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Are You A Morning Lark? Here's Some Good News For You

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"Sleep is that golden chain that ties health and our bodies together." - Thomas Dekker

The recommended sleep duration for adults is 7 to 9 hours, and sleep patterns vary among people. Some are night owls, i.e., people who prefer to be awake till the wee hours of the night and then go to sleep. Some are morning larks, i.e., people who are up early and go to bed early.

Previous studies have found that working long-term night shifts promotes cancer, especially breast cancer, due to the disruption of circadian rhythm.

A study, conducted by Rebecca Richmond of the University of Bristol, and colleagues, which analyzed the potential adverse effects of three particular sleep traits namely, morning or evening preference (chronotype), sleep duration, and insomnia, suggests that being a 'morning person' is linked to lower risk of breast cancer.

However, the study, which involved participants in the UK Biobank study and the Breast Cancer Association Consortium (BCAC) study, offers little evidence for an association between breast cancer risk and sleep duration or insomnia symptoms.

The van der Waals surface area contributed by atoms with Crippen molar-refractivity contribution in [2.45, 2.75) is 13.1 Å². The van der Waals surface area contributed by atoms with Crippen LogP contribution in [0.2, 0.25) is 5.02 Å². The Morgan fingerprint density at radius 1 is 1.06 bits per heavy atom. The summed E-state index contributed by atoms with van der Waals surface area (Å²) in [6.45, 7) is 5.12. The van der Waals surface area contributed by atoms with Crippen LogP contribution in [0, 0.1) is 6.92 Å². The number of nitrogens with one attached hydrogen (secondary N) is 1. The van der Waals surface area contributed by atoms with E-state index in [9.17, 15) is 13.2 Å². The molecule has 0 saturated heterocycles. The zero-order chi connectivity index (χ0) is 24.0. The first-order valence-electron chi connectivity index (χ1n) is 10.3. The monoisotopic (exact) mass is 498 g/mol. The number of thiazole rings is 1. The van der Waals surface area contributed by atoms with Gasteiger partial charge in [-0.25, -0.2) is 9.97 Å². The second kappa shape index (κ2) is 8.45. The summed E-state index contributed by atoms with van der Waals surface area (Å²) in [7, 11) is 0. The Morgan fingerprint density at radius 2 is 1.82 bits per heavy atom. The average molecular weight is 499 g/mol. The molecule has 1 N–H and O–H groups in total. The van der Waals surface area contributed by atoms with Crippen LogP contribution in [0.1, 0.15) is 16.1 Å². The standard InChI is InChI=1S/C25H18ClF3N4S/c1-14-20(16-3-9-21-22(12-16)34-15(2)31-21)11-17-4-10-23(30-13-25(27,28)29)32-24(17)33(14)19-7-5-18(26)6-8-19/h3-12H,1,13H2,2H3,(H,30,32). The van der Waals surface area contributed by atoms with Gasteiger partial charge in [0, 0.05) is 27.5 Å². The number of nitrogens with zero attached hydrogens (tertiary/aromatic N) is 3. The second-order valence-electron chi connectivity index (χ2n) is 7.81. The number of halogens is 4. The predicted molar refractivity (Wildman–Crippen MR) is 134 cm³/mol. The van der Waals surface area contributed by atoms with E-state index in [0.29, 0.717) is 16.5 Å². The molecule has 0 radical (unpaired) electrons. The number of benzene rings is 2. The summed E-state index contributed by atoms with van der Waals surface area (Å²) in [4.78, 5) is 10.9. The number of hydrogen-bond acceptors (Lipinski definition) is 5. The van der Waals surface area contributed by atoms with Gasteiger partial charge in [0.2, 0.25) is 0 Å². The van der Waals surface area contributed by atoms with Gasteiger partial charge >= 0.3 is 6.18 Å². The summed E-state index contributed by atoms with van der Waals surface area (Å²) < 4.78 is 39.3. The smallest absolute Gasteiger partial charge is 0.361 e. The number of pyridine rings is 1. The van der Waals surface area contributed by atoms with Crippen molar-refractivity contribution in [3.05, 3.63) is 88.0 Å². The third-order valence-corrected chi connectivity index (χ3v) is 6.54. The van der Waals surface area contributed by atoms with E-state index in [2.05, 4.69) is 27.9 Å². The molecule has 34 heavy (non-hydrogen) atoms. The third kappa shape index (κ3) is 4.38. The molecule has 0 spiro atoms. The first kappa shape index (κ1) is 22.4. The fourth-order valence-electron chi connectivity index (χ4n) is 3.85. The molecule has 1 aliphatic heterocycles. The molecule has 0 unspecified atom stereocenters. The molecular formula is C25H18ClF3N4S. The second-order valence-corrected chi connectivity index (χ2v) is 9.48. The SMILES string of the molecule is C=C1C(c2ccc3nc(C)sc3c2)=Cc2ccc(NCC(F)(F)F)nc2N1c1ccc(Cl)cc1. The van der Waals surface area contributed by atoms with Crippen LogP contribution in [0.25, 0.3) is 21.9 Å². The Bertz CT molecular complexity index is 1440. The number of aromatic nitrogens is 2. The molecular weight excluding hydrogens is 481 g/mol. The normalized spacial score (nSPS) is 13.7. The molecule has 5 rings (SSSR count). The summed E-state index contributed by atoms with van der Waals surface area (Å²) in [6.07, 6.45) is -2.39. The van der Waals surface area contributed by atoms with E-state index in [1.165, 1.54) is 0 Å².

The study, titled" Investigating causal relations between sleep traits and risk of breast cancer in women: mendelian randomisation study" is published in The BMJ .

In an editorial that accompanies the study, here's what Eva Schernhammer, a professor from the University of Vienna, says, "Ultimately, the provocative findings of Richmond and colleagues identify a need for future research exploring how the stresses on our biological clock can be reduced. This offers a tremendous opportunity for preserving good health, achieving healthy aging, and, more specifically, for developing new personalized strategies for reducing the risk of chronic diseases associated with the circadian system. In addition to testing interventions aiming to modify diurnal preference, this line of research could also help to align working hours with chronotype - to more closely match externally imposed timing with individual diurnal preference, especially in the working population".

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